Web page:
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JavaScript Gotchas

By
Gideon Kreitzer
Published
2020/09/07

A compendium of gotchas that you might encounter while working with JavaScript.

1. Event handlers and method contexts

Let's suppose we're building a “Mailbox” class that will provide the service of sending form data to a mail server. This class has an event handler method on its prototype. Inside the constructor, we attach an event to this method as one of the bootstrapping steps.

We'd like to use the validate method inside our send method by referencing it with this.validate(), thinking that it will find it on the prototype chain of our instance. However, addEventListener will redefine the context of the send method during execution by assigning its this reference to the DOM node to which the event was attached. In this case this will end up referencing the browser's form object which does not have our validate method on its prototype chain.

While we'd otherwise expect this behaviour from addEventListener, it can be overlooked when your mind is deep into the weeds of creating a new class and naturally assumes that since this is being used inside a method that is explicitly notated on the Mailbox class it should also continue to be bound to it.

The following snippet shows the relevant code excerpts from our hypothetical class.

// our example class
function Mailbox(options) {
    this.form = options.formElement || 'form';
    this.method = options.httpMethod || 'POST';
    //...
    
    // attach submission event to the "send" handler
    this.form.addEventListener('submit', this.send);
}

// a basic field validation method that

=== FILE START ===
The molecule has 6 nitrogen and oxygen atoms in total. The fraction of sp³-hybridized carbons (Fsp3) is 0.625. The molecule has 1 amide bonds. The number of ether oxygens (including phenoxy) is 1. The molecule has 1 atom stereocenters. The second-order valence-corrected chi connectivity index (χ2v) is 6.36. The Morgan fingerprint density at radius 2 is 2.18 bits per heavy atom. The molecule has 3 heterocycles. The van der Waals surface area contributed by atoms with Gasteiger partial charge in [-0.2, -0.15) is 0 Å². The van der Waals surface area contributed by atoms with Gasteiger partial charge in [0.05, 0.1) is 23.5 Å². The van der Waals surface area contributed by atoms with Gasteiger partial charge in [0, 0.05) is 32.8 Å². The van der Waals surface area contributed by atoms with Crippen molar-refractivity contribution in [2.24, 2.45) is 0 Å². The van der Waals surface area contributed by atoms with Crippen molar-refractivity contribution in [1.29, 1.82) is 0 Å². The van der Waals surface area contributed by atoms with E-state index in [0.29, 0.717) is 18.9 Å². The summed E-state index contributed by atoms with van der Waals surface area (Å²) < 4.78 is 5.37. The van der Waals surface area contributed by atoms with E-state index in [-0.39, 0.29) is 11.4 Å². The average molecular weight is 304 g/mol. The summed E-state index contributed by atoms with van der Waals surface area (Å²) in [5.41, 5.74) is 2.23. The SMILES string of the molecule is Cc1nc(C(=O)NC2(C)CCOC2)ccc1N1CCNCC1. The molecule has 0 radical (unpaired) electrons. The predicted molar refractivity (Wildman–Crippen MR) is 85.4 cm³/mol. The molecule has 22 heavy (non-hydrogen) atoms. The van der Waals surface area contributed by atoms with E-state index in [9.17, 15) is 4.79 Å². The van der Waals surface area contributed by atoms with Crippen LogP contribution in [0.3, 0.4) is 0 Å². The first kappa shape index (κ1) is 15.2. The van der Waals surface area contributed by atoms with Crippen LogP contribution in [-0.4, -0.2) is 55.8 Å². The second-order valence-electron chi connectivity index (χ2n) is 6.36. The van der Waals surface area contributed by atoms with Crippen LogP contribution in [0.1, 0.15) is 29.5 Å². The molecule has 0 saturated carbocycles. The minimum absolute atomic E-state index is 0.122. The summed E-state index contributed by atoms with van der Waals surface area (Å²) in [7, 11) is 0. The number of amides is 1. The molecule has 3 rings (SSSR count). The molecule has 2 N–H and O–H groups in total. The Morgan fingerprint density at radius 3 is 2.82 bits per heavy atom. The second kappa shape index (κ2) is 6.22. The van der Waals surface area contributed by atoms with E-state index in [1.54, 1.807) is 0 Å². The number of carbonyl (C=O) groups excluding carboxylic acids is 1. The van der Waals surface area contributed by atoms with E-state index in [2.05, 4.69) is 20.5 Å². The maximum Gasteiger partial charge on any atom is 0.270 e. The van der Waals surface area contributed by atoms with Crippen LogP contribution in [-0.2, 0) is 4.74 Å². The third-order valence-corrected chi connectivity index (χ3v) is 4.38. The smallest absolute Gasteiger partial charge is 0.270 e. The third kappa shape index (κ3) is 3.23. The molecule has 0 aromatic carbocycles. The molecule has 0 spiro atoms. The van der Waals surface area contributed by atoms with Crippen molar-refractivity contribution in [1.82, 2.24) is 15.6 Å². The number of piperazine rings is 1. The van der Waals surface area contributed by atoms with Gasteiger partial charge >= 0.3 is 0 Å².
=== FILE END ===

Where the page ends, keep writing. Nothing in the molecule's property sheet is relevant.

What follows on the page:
// we intend to use in the send() handler
Mailbox.prototype.validate = function() {
    // the validation code
}

// the event handler
Mailbox.prototype.send = function(event) {
    // Normally this method of referencing a method
    // on the same class will work, but since send()
    // had its context changed by addEventListener()
    // it has lost access to Mailbox's prototype and 
    // will throw an error.
    this.validate();
    //...
}

We can avoid the error by explicitly referencing the validate() method with Mailbox.prototype.validate(). This will work, but you'll have to do this for every other property of this class that you would like to access within the send method.

Mailbox.prototype.send = function(event) {
    // one solution is to use an explicit reference
    Mailbox.prototype.validate();
    //...
}

A better solution would be to keep the context of the class consistent by locking in this when executing send.

function Mailbox(options) {
    // persist the desired (class) context by using .bind()
    this.form.addEventListener('submit', this.send.bind(this));
}

Mailbox.prototype.send = function(event) {
    // works again!
    this.validate();
    //...
}
Credits
Eugene Chystiakov
Tags
gotchas bugs JavaScript